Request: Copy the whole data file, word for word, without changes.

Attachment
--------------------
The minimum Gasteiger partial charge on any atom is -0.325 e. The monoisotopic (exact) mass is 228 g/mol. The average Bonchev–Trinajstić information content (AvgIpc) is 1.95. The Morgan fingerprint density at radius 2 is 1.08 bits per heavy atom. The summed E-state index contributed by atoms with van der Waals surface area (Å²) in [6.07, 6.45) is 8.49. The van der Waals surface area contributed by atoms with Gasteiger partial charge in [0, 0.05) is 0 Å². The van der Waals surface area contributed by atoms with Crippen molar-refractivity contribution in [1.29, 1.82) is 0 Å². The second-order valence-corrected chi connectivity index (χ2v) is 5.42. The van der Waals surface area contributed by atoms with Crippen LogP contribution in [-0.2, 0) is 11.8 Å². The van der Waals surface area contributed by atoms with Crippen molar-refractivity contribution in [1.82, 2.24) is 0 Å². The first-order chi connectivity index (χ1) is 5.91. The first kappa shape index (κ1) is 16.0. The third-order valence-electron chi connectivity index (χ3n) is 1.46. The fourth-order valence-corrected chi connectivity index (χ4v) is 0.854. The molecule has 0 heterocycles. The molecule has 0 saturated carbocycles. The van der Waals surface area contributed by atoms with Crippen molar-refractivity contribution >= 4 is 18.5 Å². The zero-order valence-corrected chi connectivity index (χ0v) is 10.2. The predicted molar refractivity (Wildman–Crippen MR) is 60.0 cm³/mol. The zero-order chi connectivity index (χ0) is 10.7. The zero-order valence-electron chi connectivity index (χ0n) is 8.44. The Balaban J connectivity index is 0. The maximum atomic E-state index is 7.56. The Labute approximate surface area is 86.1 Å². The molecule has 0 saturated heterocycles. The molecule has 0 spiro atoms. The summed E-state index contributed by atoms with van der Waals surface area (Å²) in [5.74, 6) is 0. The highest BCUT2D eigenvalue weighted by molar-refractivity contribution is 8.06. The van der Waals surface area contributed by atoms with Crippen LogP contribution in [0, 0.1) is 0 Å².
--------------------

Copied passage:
The minimum Gasteiger partial charge on any atom is -0.325 e. The monoisotopic (exact) mass is 228 g/mol. The average Bonchev–Trinajstić information content (AvgIpc) is 1.95. The Morgan fingerprint density at radius 2 is 1.08 bits per heavy atom. The summed E-state index contributed by atoms with van der Waals surface area (Å²) in [6.07, 6.45) is 8.49. The van der Waals surface area contributed by atoms with Gasteiger partial charge in [0, 0.05) is 0 Å². The van der Waals surface area contributed by atoms with Crippen molar-refractivity contribution in [1.29, 1.82) is 0 Å². The second-order valence-corrected chi connectivity index (χ2v) is 5.42. The van der Waals surface area contributed by atoms with Crippen LogP contribution in [-0.2, 0) is 11.8 Å². The van der Waals surface area contributed by atoms with Crippen molar-refractivity contribution in [1.82, 2.24) is 0 Å². The first-order chi connectivity index (χ1) is 5.91. The first kappa shape index (κ1) is 16.0. The third-order valence-electron chi connectivity index (χ3n) is 1.46. The fourth-order valence-corrected chi connectivity index (χ4v) is 0.854. The molecule has 0 heterocycles. The molecule has 0 saturated carbocycles. The van der Waals surface area contributed by atoms with Crippen molar-refractivity contribution >= 4 is 18.5 Å². The zero-order valence-corrected chi connectivity index (χ0v) is 10.2. The predicted molar refractivity (Wildman–Crippen MR) is 60.0 cm³/mol. The zero-order chi connectivity index (χ0) is 10.7. The zero-order valence-electron chi connectivity index (χ0n) is 8.44. The Balaban J connectivity index is 0. The maximum atomic E-state index is 7.56. The Labute approximate surface area is 86.1 Å². The molecule has 0 saturated heterocycles. The molecule has 0 spiro atoms. The summed E-state index contributed by atoms with van der Waals surface area (Å²) in [5.74, 6) is 0. The highest BCUT2D eigenvalue weighted by molar-refractivity contribution is 8.06. The van der Waals surface area contributed by atoms with Crippen LogP contribution in [0, 0.1) is 0 Å².